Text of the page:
In the past few months, Sovran completed the acquisition of D.C. National Bancorp and Suburban Bancorp of Bethesda.

Gregg of Citicorp signed the consulting contract with Boggs several weeks after the City Council gave final approval Jan. 14 to legislation backed by Jarvis to allow Citicorp and other bank companies outside a new 11-state region to enter the District. To do so, those banks would first have to agree to make a substantial financial commitment to the city, including creating 200 jobs and providing $50 million to $100 million in loans and credit to development projects in depressed areas.

The contract was signed a few weeks before Jarvis locked horns with members of Congress in March over whether the District's new regional banking laws are too permissive because they allow banks greater freedom than federal and most state laws.

The agreement came several months before Jarvis sent a letter to federal regulators urging that Citicorp's bid to acquire an ailing thrift institution in the District be approved.

Boggs, on the advice of his lawyer, has declined to comment on his dealings with Citicorp and other banks. He also has refused to make public a list of his clients.

Jarvis has described the authorization of Citicorp payments to Boggs, her longtime adviser and social companion, as "interesting" and said she is not familiar with his business dealings. "I don't know Mr. Boggs' activities and I'm not a message carrier," she said Friday. "Why should I know Mr. Boggs' business?"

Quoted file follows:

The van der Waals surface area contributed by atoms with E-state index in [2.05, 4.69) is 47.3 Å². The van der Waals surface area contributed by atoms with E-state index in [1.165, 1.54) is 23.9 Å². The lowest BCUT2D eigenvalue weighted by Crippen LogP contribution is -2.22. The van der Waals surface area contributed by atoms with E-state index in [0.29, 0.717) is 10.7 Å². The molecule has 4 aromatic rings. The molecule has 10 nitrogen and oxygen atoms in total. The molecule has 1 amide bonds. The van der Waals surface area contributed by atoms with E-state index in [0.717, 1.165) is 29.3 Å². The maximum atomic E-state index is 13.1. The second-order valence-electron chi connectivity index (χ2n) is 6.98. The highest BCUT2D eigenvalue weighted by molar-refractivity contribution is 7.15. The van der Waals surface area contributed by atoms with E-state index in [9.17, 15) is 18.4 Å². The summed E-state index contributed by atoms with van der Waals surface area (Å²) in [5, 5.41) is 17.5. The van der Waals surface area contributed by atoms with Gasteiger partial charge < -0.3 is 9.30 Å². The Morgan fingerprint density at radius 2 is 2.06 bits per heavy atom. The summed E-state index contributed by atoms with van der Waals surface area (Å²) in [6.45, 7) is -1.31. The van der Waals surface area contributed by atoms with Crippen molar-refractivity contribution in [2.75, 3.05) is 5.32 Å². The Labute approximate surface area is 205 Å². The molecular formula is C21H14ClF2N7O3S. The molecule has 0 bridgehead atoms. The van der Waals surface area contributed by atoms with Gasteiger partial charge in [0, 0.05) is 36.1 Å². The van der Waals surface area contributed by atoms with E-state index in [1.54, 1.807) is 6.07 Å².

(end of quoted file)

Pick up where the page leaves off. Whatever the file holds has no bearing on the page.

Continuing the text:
Citicorp officials said Friday that Gregg was the only company official involved in the payment authorization, but the disclosure is likely to set back Citicorp's highly visible public relations efforts to gain permission to open full-service banks here.

Citicorp has pursued a similar strategy in states from Arizona to Florida. Last summer, Citicorp won approval in Maryland to open a full-service bank July 1 in exchange for locating its East Coast credit card processing plant in Hagerstown, an economically depressed area.

Last summer, Citicorp was pitted against local bankers in the District in an intense lobbying effort to shape new regional banking legislation under consideration by the City Council. Jarvis, as chairman of the Housing and Economic Development Committee, was at the center of the debate.

Citicorp sought a "trigger" provision in the legislation that would have allowed Citicorp and other banks outside the region to enter the District within two years -- or earlier if they made large investments in distressed areas.

Citicorp, in typical one-upsmanship style that overshadowed local bankers, agreed to pick up the $40,000 tab for a gala District reception at the Washington Convention Center at the opening of a Chinese trade show. It enlisted as a lobbyist the firm of Robert B. Washington Jr., a politically prominent attorney familiar with the local banking community.

Moreover, it has been the only bank company to pledge to invest $100 million in the District, create 200 jobs and open two branches in depressed areas of the city.

Barry vetoed the interstate banking legislation last fall when the council rejected his proposal to allow any bank to do business in the city if it made a substantial financial commitment to the city.

With Jarvis leading the charge, the council overrode the veto, agreeing with local bankers to permit only banks from the surrounding 11 states to cross into the District, and then only through the acquisition of local banks.

In January, however, the City Council amended the legislation to allow Citicorp and other banking behemoths to enter the District through acquisition and community investment. This time, Jarvis was behind the amendment.